March Madness is Here and Tom Brady is Back

March Madness is here.

Tom Brady is in the news again.

What a surprise!

Oh, March Madness is about the NCAA Basketball Championship. That’s right. I almost forgot.

For a second I thought it was about the daily doings of the Greatest of All-Time.

I once wrote that I would never use the term GOAT.

But I’m breaking that rule.

Is the GOAT in? Or is the GOAT out?

What is the GOAT thinking? How is the GOAT leaning?

Now we know.

The GOAT is coming back.

His 23rd season. And returning to the Tampa Bay Buccaneers. 

The team is elated. Brady is elated. His family is elated.

The world is elated.

This may be looked upon as heresy, but frankly, I’ve had it up to here with what #12 is thinking and deciding.

It’s actually a good decision. He’s not ready to retire.

He thinks he can win another Super Bowl. Go for it.

He wouldn’t be doing this if he didn’t think he could get another ring.

He probably saw the Super Bowl and figured the Rams were good but not great. He probably saw that Matthew Stafford was good but not great.

So, why not give it another shot.

He can always step away after next season.

I do know this. The NFC is not a powerhouse conference.

But the AFC is. They have all the good young quarterbacks in the league.

Can the Bucs be the best in the NFC? Possibly.

Can the Bucs be better than the the likes of the Chiefs, Bills, Bengals etc?  Probably not.

I wish him well. 

Considering his age, (45), durability, all the championships and records, Brady is probably the most unique player in NFL history. 

But I’m weary of the Tom Brady drama.

Enough already.

Now, for the real March Madness.

There is nothing like it.

Upsets, buzzer-beaters, the great stories of unlikely heroes, it’s all wrapped up in the tournament.

And it delivers.

The number one reason is because it’s one-and-done.

No second chances.

Those who follow the game closely, and those who don’t fill out their brackets and hope.






But the bracket-beaters lurk.

We don’t know when they’ll strike.

But we know they are there.

You won’t get any inside info here. Why?

There is no inside info.

I think the tournament usually takes on the pattern of surprises big and small, and unlikely teams advancing farther than expected.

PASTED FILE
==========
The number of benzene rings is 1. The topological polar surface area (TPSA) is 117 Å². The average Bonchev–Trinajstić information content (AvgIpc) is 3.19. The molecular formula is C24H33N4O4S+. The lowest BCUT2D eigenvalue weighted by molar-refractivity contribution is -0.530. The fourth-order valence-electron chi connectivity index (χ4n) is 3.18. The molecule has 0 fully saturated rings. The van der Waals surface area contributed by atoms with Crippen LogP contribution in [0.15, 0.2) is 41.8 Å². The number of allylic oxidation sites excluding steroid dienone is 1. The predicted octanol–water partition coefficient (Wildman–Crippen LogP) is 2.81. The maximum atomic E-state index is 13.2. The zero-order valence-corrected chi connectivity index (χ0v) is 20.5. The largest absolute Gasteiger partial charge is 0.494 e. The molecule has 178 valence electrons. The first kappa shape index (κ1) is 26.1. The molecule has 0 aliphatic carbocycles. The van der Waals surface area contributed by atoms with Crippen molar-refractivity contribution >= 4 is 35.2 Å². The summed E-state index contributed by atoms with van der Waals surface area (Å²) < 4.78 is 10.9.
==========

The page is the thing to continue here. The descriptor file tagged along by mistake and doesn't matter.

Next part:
ZAGS seeded #1!




Somehow the top seeded teams make it to the Final Four with maybe one exception.

That one exception becomes a Cinderella.

Thus, the perennial drama that never fails.

By now you know how I feel about momentum in sports.

Every game brings on a new experience. 

Somehow, though, when it comes to March Madness, teams get on a run and wind up cutting down the nets.

Often, a legitimate title contender will play poorly and eke out a game they should have dominated.

Lots of people then jump off the bandwagon.


If a strong entry wins by not playing their best game, beware.

I think it indicates that team is on a roll. Watch for that.

Covering the NCAA Basketball Tournament was always a special time for me.

I broadcast 12 Regional Finals, and one Final Four for CBS.

The Final Four was one of the special ones.

In 1985, at Rupp Arena in Lexington, KY, Villanova shocked Georgetown in the championship game.

The big upset in ’85

In the midst of Providence celebration ‘87


There was no way the Hoyas under John Thompson, and led by Patrick Ewing would lose. No way.

But Villanova found a way. It was a stunner that remains legendary.

It was the last game before the shot-clock went into effect.

And it was a factor in the result.

Oddly enough, I was the pre and post game host, and Brent Musburger handled the play-by-play.

The role of calling games was routine for Brent, who did years of play-by-play.

But hosting an event was rare for me.

My studio was in the Rupp Arena lower stands.

I welcomed the audience, set up the game, interviewed several coaches at halftime, and closed out the broadcast.

When Brent threw it to me after the final buzzer, the first thing I said was, “…and that’s why they play the game”.

It was perhaps the greatest upset in NCAA championship game history, (with Texas Western’s triumph over Kentucky in 1966, and N.C. State’s win over Houston in ‘83 right behind).

When people ask me why I do what I do, I have a quick reply, Villanova 66  Georgetown 64.

The real fun of covering March Madness also involves the toughest day of any assignment you can ever have.

There are four early games on Thursday and Friday of the first week.

On the day before those games, eight teams practice for one-hour, followed by a news conference by each team’s head coach.

Having learned of your assignment on the Sunday when the pairings are announced, you delve into learning about the eight teams. Many, if not most are unknown to you.

Traveling day proceeds the day of practice.

From noon till 9:00pm you watch and listen.

A long day of quick study.

Then come the games the next day.

Four of them.

Two starting at noon, then, after a short break, two more at night.

Talk about concentration and stamina, nothing in our business is more challenging.

The day after the four games, comes a practice day for the four survivors and the coaches’ comments.

Then, a doubleheader to broadcast on the following day.

So, you’re on the air to announce six games in three days, along with the prep days before and in between.

It’s a test, for sure. But there’s not a soul who broadcasts games, who doesn’t relish that challenge.

March Madness is, indeed, special for the schools, the players, the coaches, the fans, and those who are lucky enough to work the tournament as broadcasters.

Let’s enjoy the games!